Handyman Fraud: Watch For These Classic Fake-outs

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Philip Obal

Subject: Contractor/Handyman Fraud

The fraud in home & commercial building contractors is not an old thing. Been happening for years. ALWAYS check Angies List, get references and call them.

Only pay in portions as the work is done (by COMPLETED milestones). Even banks will delay and only release payment to contractors, when it is COMPLETED.

Never pay up front. If you do, only pay a small percentage.

Katie Jacewicz
Katie Jacewicz

Subject: Angie's List advice on down payments

Hi Phillip, You're exactly right about up-front payments. Some states regulate how much a contractor can request in advance. California, for example, says a down payment should be no more than 10% of the entire project or $1,000 - whichever is less. For unregulated states, Angie suggests paying in three equal payments - one in the beginning of the project to cover materials, one in the middle as work is being completed and the final installment upon completion. https://www.angieslist.com/articles/ask-angie-what-reasonable-down-payme...

 

 

 

suze

Subject: handyman services

I've rejected more contractors - even those listed in the yellow pages - because they didn't bother to show up, were late or - another biggie - give one quote in driveway and put a much higher quote on paper. And I'd NEVER hire someone who claimed to be working nearby. Learned that by watching a neighbor hire someone like that - for tree trimming. Even I knew he got ripped off with the ridiculous work!

Um...that would be a NO!

Manny Guillen

Subject: Handy Men Fraud

I Personally think that Handymen are getting a Bad rep I on the Process of getting my Contractors License. i'be worked for a general contractor for years before going into Business. The truth is that a General Contractor is the one that does all these things Because in the State of California a Handymen cannot sue. I only ask for 10% which is what the law allows and the rest after the job is Finish which is why I try to do it as quickly as possible and not cut corners so I can get the remaining Balance. So that comment should also be for License Contractors. You would not believe the times I have been called out to repair what a general contractor did because he cut corners.

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I second the original question (still unanswered). Speaking as someone who logged in today to try to find an attorney, I see this category as one that's exactly what I have my Angie's List membership for:

1. It's important that I find a good one
2. I'm not an expert enough to know myself who is a good one
3. The industry is full of advertisements and misinformation
4. I wish I knew what experiences other people have had


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I don't care about lawns--I planted mine in clover and don't have to mow it. When I do need to mow I use a rotary Fiskars mower, which is great--or a scythe. That's right--a scythe (the European type, which is smaller, and it's very good exercise). Gas-powered mowers, chemical fertilizers and weed killers--all nasty stuff that gets into everyone's air, soil, and water. I'm sure my neighbor doesn't like my wildflowers, semi-wild pockets of fruit bushes, and unmown areas and yes, dandelions (I have 10 acres) but that's too bad. It's better habitat for wildlife, especially the pollinators on which our food supply depends. I think this obsession with the Great American Lawn is a waste of time and resources. Plant some food instead.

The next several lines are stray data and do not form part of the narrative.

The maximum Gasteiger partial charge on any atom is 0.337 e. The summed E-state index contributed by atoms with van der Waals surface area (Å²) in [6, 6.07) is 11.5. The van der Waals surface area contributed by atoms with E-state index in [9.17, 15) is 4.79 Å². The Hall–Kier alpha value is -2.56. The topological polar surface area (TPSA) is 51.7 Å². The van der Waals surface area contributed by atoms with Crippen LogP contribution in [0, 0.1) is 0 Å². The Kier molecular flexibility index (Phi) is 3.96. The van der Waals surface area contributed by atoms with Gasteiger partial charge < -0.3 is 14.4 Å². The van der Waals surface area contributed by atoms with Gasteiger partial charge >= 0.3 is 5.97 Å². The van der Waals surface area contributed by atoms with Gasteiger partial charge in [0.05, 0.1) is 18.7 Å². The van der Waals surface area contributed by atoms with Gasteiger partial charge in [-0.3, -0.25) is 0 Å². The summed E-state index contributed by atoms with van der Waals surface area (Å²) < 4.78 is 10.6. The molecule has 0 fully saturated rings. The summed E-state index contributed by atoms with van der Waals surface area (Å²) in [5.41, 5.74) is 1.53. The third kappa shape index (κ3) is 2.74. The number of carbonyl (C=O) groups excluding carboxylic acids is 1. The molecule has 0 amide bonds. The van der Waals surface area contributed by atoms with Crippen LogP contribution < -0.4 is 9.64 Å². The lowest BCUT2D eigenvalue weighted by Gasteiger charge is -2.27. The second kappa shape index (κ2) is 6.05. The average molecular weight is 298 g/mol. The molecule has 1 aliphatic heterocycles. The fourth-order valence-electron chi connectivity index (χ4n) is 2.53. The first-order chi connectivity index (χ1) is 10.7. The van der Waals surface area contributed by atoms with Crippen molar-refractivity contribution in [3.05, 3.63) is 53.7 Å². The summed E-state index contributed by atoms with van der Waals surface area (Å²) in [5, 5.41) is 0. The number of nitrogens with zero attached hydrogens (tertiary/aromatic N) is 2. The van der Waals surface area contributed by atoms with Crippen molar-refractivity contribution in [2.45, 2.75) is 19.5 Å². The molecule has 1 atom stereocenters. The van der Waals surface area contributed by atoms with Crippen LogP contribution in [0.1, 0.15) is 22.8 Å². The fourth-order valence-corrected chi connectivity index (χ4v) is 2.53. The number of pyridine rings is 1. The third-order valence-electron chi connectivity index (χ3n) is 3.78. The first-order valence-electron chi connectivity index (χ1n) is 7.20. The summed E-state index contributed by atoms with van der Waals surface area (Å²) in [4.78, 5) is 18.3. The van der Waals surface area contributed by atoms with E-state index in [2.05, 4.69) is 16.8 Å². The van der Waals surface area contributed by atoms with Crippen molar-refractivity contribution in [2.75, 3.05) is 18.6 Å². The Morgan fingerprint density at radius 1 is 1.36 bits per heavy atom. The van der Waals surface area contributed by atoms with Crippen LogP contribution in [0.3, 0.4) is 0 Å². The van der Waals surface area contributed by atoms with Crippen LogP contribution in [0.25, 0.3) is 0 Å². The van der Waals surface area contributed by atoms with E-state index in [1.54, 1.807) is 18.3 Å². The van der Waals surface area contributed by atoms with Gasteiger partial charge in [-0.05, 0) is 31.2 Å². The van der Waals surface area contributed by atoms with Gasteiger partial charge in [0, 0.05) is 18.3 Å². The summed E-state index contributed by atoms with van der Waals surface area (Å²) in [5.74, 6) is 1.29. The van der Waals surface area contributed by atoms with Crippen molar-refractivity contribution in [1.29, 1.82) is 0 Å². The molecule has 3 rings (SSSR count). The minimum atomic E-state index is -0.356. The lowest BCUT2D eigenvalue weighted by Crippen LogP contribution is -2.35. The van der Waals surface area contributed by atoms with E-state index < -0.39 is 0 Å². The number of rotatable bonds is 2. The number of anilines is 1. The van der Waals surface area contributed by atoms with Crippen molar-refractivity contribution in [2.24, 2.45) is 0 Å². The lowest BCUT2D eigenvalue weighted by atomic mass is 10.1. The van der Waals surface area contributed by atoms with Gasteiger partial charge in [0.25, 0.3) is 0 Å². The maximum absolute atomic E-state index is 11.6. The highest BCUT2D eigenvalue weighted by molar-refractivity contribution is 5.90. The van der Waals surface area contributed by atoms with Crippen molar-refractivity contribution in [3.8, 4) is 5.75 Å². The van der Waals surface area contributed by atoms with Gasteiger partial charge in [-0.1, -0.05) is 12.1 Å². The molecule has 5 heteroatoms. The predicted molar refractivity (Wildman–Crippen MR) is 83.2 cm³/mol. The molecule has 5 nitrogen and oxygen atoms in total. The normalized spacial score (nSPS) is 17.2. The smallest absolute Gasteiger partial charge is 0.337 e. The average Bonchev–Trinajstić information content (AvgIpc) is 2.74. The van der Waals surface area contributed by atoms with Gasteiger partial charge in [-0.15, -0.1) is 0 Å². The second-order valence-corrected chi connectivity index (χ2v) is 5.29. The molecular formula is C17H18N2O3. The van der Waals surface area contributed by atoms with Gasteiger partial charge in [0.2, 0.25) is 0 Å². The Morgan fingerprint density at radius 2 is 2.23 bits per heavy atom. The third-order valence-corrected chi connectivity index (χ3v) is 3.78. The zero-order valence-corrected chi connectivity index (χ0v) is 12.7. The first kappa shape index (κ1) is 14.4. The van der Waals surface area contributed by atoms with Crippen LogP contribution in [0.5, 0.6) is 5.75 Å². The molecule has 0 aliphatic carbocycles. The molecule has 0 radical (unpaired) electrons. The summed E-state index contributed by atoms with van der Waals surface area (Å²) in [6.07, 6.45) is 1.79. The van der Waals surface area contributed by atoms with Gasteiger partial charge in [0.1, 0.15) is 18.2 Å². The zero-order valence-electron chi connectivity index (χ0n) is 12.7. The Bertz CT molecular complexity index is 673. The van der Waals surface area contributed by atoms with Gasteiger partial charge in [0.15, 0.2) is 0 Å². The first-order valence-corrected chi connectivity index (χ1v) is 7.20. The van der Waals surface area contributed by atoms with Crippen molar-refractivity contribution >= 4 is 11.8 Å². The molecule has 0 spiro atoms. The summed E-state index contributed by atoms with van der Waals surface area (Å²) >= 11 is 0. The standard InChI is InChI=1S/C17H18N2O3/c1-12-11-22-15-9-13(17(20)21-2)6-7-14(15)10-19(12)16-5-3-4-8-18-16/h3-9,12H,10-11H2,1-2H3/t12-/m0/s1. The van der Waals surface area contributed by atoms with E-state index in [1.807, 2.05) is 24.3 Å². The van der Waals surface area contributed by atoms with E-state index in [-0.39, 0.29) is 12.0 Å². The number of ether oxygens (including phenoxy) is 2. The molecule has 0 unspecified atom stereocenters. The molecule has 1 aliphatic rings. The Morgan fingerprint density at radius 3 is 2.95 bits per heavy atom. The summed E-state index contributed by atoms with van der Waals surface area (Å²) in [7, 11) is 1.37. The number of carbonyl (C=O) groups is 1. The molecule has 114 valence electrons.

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I'm not sure Angie et. al. want you to have a complete answer to this question. By re-subscribing at the Indiana State Fair in 2012, I think I paid $20.00 per year for a multi- year subscription. Maybe even less. At the other extreme--and I hope my memory isn't faulty about this--I think the price, for my area, for ONE year was an outrageous $70.00. And they debited me automatically without warning. I had to opt out of that automatic charge. I like Angie's List, but if some of the companies they monitor behaved the way they do in this respect, they'd be on some sort of Pages of Unhappiness. I'll be interested to see if this comment gets published or censored out of existence.
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That's very difficult to answer without seeing the house. As one poster said, the prep is the most important part. On newer homes that don't have a lot of peeling paint, the prep can be very minimal even as low as a couple or a few hundred dollars for the prep labor.

On a 100 year old home with 12 coats of peeling paint on it, then the prep costs can be very high and can easily exceed 50% of the job's labor cost.

A 2100 sq ft two story home could easily cost $1000 just for the labor to prep for the paint job. That number could climb too. Throw in lots of caullking  or window glazing, and you could be talking a couple or a few hundred dollars more for labor.

Painting that home with one coat of paint and a different color on the trim could run roughly $1000 or more just for labor. Add a second coat  and that could cost close to another $1000 for labor.

For paint, you may need 20 gallons of paint. You can pay from $30-$70 for a gallon of good quality exterior paint. The manufacturer of the paint should be specified in any painting contract. Otherwise, the contractor could bid at a Sherwin-Williams $60 per gallon paint and then paint the house with $35 Valspar and pocket the difference. $25 dollars per gallon times 20 gallons? That's a pretty penny too.

That was the long answer to your question. The short answer is $2000 to $4000 and up, depending upon the amount of prep, the number of coats, the amount of trim, and the paint used.